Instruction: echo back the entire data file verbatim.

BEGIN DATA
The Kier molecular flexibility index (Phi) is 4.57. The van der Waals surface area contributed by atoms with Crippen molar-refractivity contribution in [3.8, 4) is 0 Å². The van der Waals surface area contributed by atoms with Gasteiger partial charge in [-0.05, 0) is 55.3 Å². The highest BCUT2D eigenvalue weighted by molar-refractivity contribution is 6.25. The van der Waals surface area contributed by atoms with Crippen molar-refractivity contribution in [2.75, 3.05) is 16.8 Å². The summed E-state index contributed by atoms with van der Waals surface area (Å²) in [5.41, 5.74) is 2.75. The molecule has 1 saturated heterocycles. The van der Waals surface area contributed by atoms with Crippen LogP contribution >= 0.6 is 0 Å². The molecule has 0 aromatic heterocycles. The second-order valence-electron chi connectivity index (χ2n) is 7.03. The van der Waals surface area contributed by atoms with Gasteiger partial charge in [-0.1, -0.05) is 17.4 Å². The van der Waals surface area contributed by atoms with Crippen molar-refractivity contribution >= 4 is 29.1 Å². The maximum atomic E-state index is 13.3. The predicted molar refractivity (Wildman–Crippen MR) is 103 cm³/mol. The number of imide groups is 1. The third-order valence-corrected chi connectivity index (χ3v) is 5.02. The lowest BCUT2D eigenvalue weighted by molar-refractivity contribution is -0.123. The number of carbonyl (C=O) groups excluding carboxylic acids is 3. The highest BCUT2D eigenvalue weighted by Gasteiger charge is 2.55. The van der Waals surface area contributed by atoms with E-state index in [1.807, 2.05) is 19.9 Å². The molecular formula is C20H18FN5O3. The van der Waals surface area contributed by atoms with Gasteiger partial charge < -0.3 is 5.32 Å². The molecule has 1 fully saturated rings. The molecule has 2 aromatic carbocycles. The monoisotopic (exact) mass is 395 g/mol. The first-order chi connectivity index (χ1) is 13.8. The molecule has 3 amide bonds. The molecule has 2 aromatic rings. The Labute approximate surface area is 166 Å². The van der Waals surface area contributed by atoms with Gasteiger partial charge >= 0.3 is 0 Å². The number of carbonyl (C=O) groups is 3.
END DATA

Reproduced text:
The Kier molecular flexibility index (Phi) is 4.57. The van der Waals surface area contributed by atoms with Crippen molar-refractivity contribution in [3.8, 4) is 0 Å². The van der Waals surface area contributed by atoms with Gasteiger partial charge in [-0.05, 0) is 55.3 Å². The highest BCUT2D eigenvalue weighted by molar-refractivity contribution is 6.25. The van der Waals surface area contributed by atoms with Crippen molar-refractivity contribution in [2.75, 3.05) is 16.8 Å². The summed E-state index contributed by atoms with van der Waals surface area (Å²) in [5.41, 5.74) is 2.75. The molecule has 1 saturated heterocycles. The van der Waals surface area contributed by atoms with Crippen LogP contribution >= 0.6 is 0 Å². The molecule has 0 aromatic heterocycles. The second-order valence-electron chi connectivity index (χ2n) is 7.03. The van der Waals surface area contributed by atoms with Gasteiger partial charge in [-0.1, -0.05) is 17.4 Å². The van der Waals surface area contributed by atoms with Crippen molar-refractivity contribution >= 4 is 29.1 Å². The maximum atomic E-state index is 13.3. The predicted molar refractivity (Wildman–Crippen MR) is 103 cm³/mol. The number of imide groups is 1. The third-order valence-corrected chi connectivity index (χ3v) is 5.02. The lowest BCUT2D eigenvalue weighted by molar-refractivity contribution is -0.123. The number of carbonyl (C=O) groups excluding carboxylic acids is 3. The highest BCUT2D eigenvalue weighted by Gasteiger charge is 2.55. The van der Waals surface area contributed by atoms with E-state index in [1.807, 2.05) is 19.9 Å². The molecular formula is C20H18FN5O3. The van der Waals surface area contributed by atoms with Gasteiger partial charge < -0.3 is 5.32 Å². The molecule has 1 fully saturated rings. The molecule has 2 aromatic carbocycles. The monoisotopic (exact) mass is 395 g/mol. The first-order chi connectivity index (χ1) is 13.8. The molecule has 3 amide bonds. The molecule has 2 aromatic rings. The Labute approximate surface area is 166 Å². The van der Waals surface area contributed by atoms with Gasteiger partial charge >= 0.3 is 0 Å². The number of carbonyl (C=O) groups is 3.